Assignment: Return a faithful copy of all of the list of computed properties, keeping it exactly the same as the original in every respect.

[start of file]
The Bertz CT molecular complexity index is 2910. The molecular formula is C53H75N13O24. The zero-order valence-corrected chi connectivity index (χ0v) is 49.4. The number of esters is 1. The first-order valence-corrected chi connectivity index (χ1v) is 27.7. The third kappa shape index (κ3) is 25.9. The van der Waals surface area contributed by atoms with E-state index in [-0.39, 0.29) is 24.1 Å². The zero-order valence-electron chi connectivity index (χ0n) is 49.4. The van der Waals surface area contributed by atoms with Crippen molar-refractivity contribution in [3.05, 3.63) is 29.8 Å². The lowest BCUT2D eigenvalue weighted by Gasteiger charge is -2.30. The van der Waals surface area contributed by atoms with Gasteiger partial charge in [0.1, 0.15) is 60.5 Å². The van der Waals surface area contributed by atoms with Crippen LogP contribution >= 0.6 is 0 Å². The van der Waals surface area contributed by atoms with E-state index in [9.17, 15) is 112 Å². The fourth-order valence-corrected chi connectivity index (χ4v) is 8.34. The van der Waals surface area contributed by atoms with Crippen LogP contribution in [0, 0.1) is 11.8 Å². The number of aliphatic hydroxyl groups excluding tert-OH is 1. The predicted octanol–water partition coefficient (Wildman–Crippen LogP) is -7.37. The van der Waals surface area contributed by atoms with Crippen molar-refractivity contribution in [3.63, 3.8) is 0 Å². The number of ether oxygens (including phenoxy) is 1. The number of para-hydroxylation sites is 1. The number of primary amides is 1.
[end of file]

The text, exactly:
The Bertz CT molecular complexity index is 2910. The molecular formula is C53H75N13O24. The zero-order valence-corrected chi connectivity index (χ0v) is 49.4. The number of esters is 1. The first-order valence-corrected chi connectivity index (χ1v) is 27.7. The third kappa shape index (κ3) is 25.9. The van der Waals surface area contributed by atoms with E-state index in [-0.39, 0.29) is 24.1 Å². The zero-order valence-electron chi connectivity index (χ0n) is 49.4. The van der Waals surface area contributed by atoms with Crippen molar-refractivity contribution in [3.05, 3.63) is 29.8 Å². The lowest BCUT2D eigenvalue weighted by Gasteiger charge is -2.30. The van der Waals surface area contributed by atoms with Gasteiger partial charge in [0.1, 0.15) is 60.5 Å². The van der Waals surface area contributed by atoms with Crippen LogP contribution >= 0.6 is 0 Å². The van der Waals surface area contributed by atoms with E-state index in [9.17, 15) is 112 Å². The fourth-order valence-corrected chi connectivity index (χ4v) is 8.34. The van der Waals surface area contributed by atoms with Crippen LogP contribution in [0, 0.1) is 11.8 Å². The number of aliphatic hydroxyl groups excluding tert-OH is 1. The predicted octanol–water partition coefficient (Wildman–Crippen LogP) is -7.37. The van der Waals surface area contributed by atoms with Crippen molar-refractivity contribution in [3.63, 3.8) is 0 Å². The number of ether oxygens (including phenoxy) is 1. The number of para-hydroxylation sites is 1. The number of primary amides is 1.